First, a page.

CRISSP welcomes Stephanie Solt for a seminar on November 4, 2013. The title and the abstract are now available.
Title: The ruler model of granularity
It is well known that round numbers allow or even favor approximate interpretations: (1) might be used felicitously if a couple more or fewer than 100 attended, and (1b) to describe a rope slightly longer or shorter than exactly 50m.
(1) There were one hundred people at the rally.
(2) The rope is fifty meters long.
Imprecision can also be signaled overtly via modifiers such as roughly and approximately.
One approach to the semantic analysis of imprecision is based on the notion that measurement results can be reported with respect to scales differ in their level of granularity, conceptualized as density of scale points (Krifka 2007): approximate interpretations are based on coarser-grained scales, while precise interpretations involve finer-grained scales. Yet there is to date no fully comprehensive theory of scale granularity, nor has granularity been incorporated into a more general model of scale structure.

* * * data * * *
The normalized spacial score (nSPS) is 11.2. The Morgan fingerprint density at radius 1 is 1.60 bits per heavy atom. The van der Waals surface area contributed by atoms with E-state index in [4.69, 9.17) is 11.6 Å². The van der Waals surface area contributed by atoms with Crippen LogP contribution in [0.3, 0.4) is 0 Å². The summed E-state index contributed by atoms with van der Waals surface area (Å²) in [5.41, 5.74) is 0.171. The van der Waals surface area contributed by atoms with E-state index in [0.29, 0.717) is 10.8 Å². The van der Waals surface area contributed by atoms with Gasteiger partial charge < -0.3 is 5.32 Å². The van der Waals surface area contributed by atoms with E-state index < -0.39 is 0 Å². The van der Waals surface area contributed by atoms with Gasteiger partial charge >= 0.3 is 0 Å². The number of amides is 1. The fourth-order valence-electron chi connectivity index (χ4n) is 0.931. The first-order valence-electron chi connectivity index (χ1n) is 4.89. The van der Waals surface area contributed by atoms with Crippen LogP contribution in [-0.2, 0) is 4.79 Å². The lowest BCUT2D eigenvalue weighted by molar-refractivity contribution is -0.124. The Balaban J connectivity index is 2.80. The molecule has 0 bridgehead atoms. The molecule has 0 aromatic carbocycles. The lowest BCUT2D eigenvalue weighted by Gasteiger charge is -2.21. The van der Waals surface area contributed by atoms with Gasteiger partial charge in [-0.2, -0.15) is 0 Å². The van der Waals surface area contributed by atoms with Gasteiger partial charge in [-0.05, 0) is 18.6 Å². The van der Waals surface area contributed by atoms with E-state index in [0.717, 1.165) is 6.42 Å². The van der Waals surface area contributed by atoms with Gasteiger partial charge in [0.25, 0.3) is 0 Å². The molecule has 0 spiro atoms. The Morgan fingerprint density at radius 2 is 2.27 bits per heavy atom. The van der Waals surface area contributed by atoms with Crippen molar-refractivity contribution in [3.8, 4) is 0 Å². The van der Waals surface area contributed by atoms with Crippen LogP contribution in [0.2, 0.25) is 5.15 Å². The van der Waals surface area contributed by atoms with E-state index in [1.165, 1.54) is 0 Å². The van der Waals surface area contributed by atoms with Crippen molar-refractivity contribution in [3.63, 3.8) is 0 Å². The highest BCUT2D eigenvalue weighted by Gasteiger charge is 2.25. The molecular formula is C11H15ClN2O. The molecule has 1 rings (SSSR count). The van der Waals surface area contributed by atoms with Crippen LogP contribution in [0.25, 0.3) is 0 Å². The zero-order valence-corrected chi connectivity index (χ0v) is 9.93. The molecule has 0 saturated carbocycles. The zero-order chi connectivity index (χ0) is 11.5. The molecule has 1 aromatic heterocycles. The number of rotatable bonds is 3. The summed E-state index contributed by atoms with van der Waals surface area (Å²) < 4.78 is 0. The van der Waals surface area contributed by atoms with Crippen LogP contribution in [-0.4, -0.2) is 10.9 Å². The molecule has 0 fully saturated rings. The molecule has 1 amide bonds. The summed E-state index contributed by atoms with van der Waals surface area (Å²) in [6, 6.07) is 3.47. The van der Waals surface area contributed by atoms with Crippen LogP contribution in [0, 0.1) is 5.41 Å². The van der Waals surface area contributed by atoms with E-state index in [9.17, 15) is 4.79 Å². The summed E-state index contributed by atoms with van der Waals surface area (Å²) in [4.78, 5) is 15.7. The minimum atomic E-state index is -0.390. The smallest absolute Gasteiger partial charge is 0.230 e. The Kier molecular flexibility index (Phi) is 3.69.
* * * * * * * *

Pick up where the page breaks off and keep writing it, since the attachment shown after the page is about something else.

In this talk, I examine some new data relating to the (im)precise use of measure expressions, focusing in particular on phenomena relating to scalar endpoints and to comparatives. On this basis, I propose a novel model of granularity, based on the metaphor of the ruler, where distinct precision levels are captured via markings of varying degrees of prominence. I discuss some advantages of this theory over previous granularity-based accounts, as well as other treatments of imprecision, such as Lasersohn’s (1999) pragmatic halos.